It is sad but true that I wrote a column on using email marketing during a recession almost exactly a year ago. I know I certainly expected things to have cleared up by now. Times are tough and don't seem to be getting much better. So first things first, go back and read that before you proceed here. Don't check your 401(k), as you can't do very much about that right now. You can, however, change the course of your email marketing program to ensure it is a beacon of light during a very dark and troubling storm.
Email marketers and interactive marketers are the lucky ones. According to a new Epsilon study, more than six out of 10 (63 percent) of marketing executives surveyed said they had increased their digital marketing spending in 2008. Just slightly less (59 percent) said they had decreased traditional marketing spending. If you have a mission-critical communication or key promotion, email will likely get the nod as the delivery platform.
However, too many companies resort to more email marketing when times are tough, as opposed to being smarter and more strategic. An increase of frequency does not unlock the door to your subscribers' wallets. Nor do spray-and-pray attacks or the old "let's take our offline piece and make it a JPEG." Tough times call for deliberate and well thought-out efforts. The following areas are a few to consider for doing more with your email program, not just more of it.
1. More with less If anyone watched the epic HBO show "The Wire" last season, they will know one of the key themes was that leadership at two central organizations (the police department and the newspaper) implored their rank and file to do more with less, due to budget and organizational issues. Now, if the email marketing managers of the world can agree on anything, it likely would be that these two issues restrict email from reaching its true potential. Being creative, effective and methodical can go a long way. So resist the shortcut of doing more. Instead, make each email campaign count and treat it like your only one for the month, not the first of six for the week.
2. Campaign lead cycle One of the areas most untapped in the email universe is lead cycle management. This could include leads coming into a retailer who are not ready to buy but are ready to learn more about your product and service. So don't plug them into the batch-and-blast pile where all emails get sent with the same message regardless of their interest or profile. Integrate them into campaigns that are delivered based on stage of buying, and customize the message and deployment date. For example, send a welcome message followed by 15- and 30-day follow-ups before rolling them into a not-yet-converted segment. Many such campaigns can be automated, which can mean cost and resource savings. By taking such an approach, you will be delivering them more valuable and relevant messaging that should push them closer to your goal, assuming you have defined what that is.
3. Integrate, don't ignore Now is the time to integrate your other interactive offerings, especially the much-hyped but deserving Web 2.0 platforms. If your company has a Facebook page, blog and search campaign (and very few companies should not), ensure your email program has a face into these. Just because some web users may be a fan of your product on Facebook or a member of your group on LinkedIn, don't leave them isolated on these platforms. The same goes for search campaigns. Extend your media buys and presence by making it very easy to sign up for your email newsletter. Make sure users are aware that there may be exclusive benefits to opting in to the email channel. The same goes for driving visits to these social networks via your email program.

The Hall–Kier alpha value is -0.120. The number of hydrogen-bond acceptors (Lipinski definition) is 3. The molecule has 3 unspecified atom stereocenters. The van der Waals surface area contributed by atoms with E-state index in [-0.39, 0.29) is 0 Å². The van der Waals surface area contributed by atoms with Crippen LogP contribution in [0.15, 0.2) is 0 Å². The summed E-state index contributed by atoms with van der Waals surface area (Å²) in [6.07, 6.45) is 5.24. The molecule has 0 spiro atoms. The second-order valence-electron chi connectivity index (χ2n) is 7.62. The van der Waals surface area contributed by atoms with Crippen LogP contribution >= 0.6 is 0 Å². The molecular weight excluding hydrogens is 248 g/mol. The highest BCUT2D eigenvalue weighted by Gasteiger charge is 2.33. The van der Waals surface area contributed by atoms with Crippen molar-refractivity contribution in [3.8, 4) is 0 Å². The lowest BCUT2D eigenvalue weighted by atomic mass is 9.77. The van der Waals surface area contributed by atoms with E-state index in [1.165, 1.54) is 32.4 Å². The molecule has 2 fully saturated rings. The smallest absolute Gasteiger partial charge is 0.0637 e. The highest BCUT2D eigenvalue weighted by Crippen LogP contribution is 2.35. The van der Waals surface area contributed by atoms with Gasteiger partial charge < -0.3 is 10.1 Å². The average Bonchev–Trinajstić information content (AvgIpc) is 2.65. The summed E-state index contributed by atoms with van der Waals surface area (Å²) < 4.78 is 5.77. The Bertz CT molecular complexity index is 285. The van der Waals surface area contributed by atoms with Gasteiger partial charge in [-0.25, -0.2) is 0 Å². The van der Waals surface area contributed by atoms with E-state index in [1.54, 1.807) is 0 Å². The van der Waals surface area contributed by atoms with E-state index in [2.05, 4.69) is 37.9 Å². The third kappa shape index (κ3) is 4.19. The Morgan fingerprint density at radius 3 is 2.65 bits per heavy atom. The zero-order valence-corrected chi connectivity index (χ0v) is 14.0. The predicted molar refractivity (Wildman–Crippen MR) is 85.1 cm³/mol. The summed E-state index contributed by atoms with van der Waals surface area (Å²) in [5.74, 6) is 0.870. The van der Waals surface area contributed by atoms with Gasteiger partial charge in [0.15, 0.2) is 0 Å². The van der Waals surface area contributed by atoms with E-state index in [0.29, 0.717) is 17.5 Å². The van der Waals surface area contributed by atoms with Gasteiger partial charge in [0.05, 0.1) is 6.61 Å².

4. Survey and segment One of the best things to do during an economic downturn is to ask your subscribers (who should be customers and prospects) what they want. Do they want emails delivered to their mobile device, more coupons or whitepapers, or more choices of content or email products? You don't know until you ask. This then allows you to customize your offerings and even segment based on response.
5. Update preferences Many people change their email addresses, titles, jobs and more. Send them an email asking them to update their preferences and profiles. This is truly a win-win. They get more relevant choices and content, and you get the data you need to develop better emails for each audience. Did I mention treating your entire email audience the same is not the way to go, especially in this economy?
6. Don't waste -- anything Everyone seems to be tightening their belts to a certain degree. That may mean selling the yacht for some, or brown-bagging it for others. Email marketers can take their cue to make sure every part of their email message is a potent and valuable one. Optimize your transactional emails, enhance your newsletters and maybe above all, don't let half of your email show up as a giant red X. Yes, a sizable part of your email subscription base is blocking images. So make sure your message gets through. That likely means redesigning and coding your emails to deal with the elephant in the inbox: image suppression. Even your CFO may appreciate you aren't wasting any element of your email, much less your entire message.
G. Simms Jenkins is founder and CEO of BrightWave Marketing, an Atlanta-based email marketing and customer relationship services firm.
Not a People Connection member?
Full Summit Calendar | Request Invite
1 The best social media campaigns of 2013
2 The most meaningless (and hilarious) job titles on LinkedIn
3 5 requirements for a sustainable career in marketing
4 6 signs your agency is dying
5 10 predictions for the future of TV